Beyond the stripes: save tigers, save so much more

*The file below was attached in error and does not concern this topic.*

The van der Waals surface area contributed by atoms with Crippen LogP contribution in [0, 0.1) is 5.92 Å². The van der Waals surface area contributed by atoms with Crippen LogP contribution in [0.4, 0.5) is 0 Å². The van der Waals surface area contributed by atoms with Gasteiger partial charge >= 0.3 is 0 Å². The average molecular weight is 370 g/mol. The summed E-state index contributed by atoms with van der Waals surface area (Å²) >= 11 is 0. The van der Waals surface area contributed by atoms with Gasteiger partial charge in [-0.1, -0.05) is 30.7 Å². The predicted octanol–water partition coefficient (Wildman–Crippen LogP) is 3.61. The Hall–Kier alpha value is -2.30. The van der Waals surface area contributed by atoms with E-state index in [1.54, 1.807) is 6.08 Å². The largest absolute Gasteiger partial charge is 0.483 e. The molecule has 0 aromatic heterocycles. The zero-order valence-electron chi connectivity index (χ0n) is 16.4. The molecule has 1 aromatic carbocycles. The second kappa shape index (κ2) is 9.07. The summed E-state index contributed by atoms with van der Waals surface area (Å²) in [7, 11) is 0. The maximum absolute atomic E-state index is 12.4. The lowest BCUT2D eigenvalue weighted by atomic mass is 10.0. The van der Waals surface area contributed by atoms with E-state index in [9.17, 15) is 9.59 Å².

Money invested by governments, aid agencies and funds raisedby supporters across the globe to save wild tigers have unseen benefits for Asia’s wildlife and millions of people, according to a new WWF report - Beyond the Stripes: Save tigers, Save So Much More. Tiger landscapes - which range from the world’s largest mangrove forests in the Sundarbans, to temperate forests in the snowy mountains of Bhutan - overlap with globally-important ecosystems, many of which are part of Asia’s last wilderness. These biodiversity-rich areas harbour a wealth of critically important goods and services that millions of people rely on, from mitigating climate change and safeguarding freshwater to reducing the impact of natural disasters and improving the health of local people. Yet, wild tigers are endangered, and their habitats are threatened; having lost 95 per cent of their global range, the cats are now confined to fragmented populations in Asia’s surviving forest habitats. Close to half (43 per cent) of the present suitable tiger habitat could soon be lost to unsustainable agriculture expansion and urbanization.

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